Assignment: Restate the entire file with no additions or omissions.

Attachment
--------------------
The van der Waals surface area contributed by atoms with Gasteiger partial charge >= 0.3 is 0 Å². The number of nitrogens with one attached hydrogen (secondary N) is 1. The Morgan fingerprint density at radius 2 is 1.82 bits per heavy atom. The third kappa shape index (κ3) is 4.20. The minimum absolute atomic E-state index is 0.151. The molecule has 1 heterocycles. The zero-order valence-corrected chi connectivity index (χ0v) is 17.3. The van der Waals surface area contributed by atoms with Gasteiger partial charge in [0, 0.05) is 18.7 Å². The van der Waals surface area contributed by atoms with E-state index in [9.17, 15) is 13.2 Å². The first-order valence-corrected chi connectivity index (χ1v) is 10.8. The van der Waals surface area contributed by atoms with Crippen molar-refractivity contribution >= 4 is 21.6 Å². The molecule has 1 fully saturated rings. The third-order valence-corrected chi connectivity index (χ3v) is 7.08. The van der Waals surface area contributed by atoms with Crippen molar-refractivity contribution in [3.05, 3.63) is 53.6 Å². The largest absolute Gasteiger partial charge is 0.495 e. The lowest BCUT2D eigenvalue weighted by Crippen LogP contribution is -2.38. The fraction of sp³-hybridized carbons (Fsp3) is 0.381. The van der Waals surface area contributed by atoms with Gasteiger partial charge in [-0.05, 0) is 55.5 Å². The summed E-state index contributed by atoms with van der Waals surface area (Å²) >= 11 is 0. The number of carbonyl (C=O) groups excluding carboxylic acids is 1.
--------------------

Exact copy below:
The van der Waals surface area contributed by atoms with Gasteiger partial charge >= 0.3 is 0 Å². The number of nitrogens with one attached hydrogen (secondary N) is 1. The Morgan fingerprint density at radius 2 is 1.82 bits per heavy atom. The third kappa shape index (κ3) is 4.20. The minimum absolute atomic E-state index is 0.151. The molecule has 1 heterocycles. The zero-order valence-corrected chi connectivity index (χ0v) is 17.3. The van der Waals surface area contributed by atoms with Gasteiger partial charge in [0, 0.05) is 18.7 Å². The van der Waals surface area contributed by atoms with E-state index in [9.17, 15) is 13.2 Å². The first-order valence-corrected chi connectivity index (χ1v) is 10.8. The van der Waals surface area contributed by atoms with Crippen molar-refractivity contribution >= 4 is 21.6 Å². The molecule has 1 fully saturated rings. The third-order valence-corrected chi connectivity index (χ3v) is 7.08. The van der Waals surface area contributed by atoms with Crippen molar-refractivity contribution in [3.05, 3.63) is 53.6 Å². The largest absolute Gasteiger partial charge is 0.495 e. The lowest BCUT2D eigenvalue weighted by Crippen LogP contribution is -2.38. The fraction of sp³-hybridized carbons (Fsp3) is 0.381. The van der Waals surface area contributed by atoms with Gasteiger partial charge in [-0.05, 0) is 55.5 Å². The summed E-state index contributed by atoms with van der Waals surface area (Å²) >= 11 is 0. The number of carbonyl (C=O) groups excluding carboxylic acids is 1.